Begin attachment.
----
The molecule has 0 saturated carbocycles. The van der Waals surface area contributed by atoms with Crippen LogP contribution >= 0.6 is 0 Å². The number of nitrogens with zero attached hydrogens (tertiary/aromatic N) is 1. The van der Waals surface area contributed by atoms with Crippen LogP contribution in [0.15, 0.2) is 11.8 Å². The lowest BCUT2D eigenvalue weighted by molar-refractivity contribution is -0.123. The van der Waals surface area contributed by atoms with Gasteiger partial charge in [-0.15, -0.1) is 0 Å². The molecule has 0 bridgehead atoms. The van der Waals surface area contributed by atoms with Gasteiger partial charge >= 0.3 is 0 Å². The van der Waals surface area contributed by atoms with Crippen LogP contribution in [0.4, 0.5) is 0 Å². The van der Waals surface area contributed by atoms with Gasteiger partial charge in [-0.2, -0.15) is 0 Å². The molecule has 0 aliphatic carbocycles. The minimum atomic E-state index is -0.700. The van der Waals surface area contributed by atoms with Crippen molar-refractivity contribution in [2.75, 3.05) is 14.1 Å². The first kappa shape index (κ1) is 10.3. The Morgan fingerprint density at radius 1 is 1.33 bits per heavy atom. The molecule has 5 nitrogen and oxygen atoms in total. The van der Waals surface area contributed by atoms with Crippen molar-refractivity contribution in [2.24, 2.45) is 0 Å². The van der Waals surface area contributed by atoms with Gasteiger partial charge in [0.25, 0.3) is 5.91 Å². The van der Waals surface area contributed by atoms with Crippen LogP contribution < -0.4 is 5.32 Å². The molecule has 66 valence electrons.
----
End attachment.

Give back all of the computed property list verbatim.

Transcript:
The molecule has 0 saturated carbocycles. The van der Waals surface area contributed by atoms with Crippen LogP contribution >= 0.6 is 0 Å². The number of nitrogens with zero attached hydrogens (tertiary/aromatic N) is 1. The van der Waals surface area contributed by atoms with Crippen LogP contribution in [0.15, 0.2) is 11.8 Å². The lowest BCUT2D eigenvalue weighted by molar-refractivity contribution is -0.123. The van der Waals surface area contributed by atoms with Gasteiger partial charge in [-0.15, -0.1) is 0 Å². The molecule has 0 bridgehead atoms. The van der Waals surface area contributed by atoms with Gasteiger partial charge >= 0.3 is 0 Å². The van der Waals surface area contributed by atoms with Crippen LogP contribution in [0.4, 0.5) is 0 Å². The van der Waals surface area contributed by atoms with Gasteiger partial charge in [-0.2, -0.15) is 0 Å². The molecule has 0 aliphatic carbocycles. The minimum atomic E-state index is -0.700. The van der Waals surface area contributed by atoms with Crippen molar-refractivity contribution in [2.75, 3.05) is 14.1 Å². The first kappa shape index (κ1) is 10.3. The Morgan fingerprint density at radius 1 is 1.33 bits per heavy atom. The molecule has 5 nitrogen and oxygen atoms in total. The van der Waals surface area contributed by atoms with Crippen molar-refractivity contribution in [2.24, 2.45) is 0 Å². The van der Waals surface area contributed by atoms with Gasteiger partial charge in [0.25, 0.3) is 5.91 Å². The van der Waals surface area contributed by atoms with Crippen LogP contribution < -0.4 is 5.32 Å². The molecule has 66 valence electrons.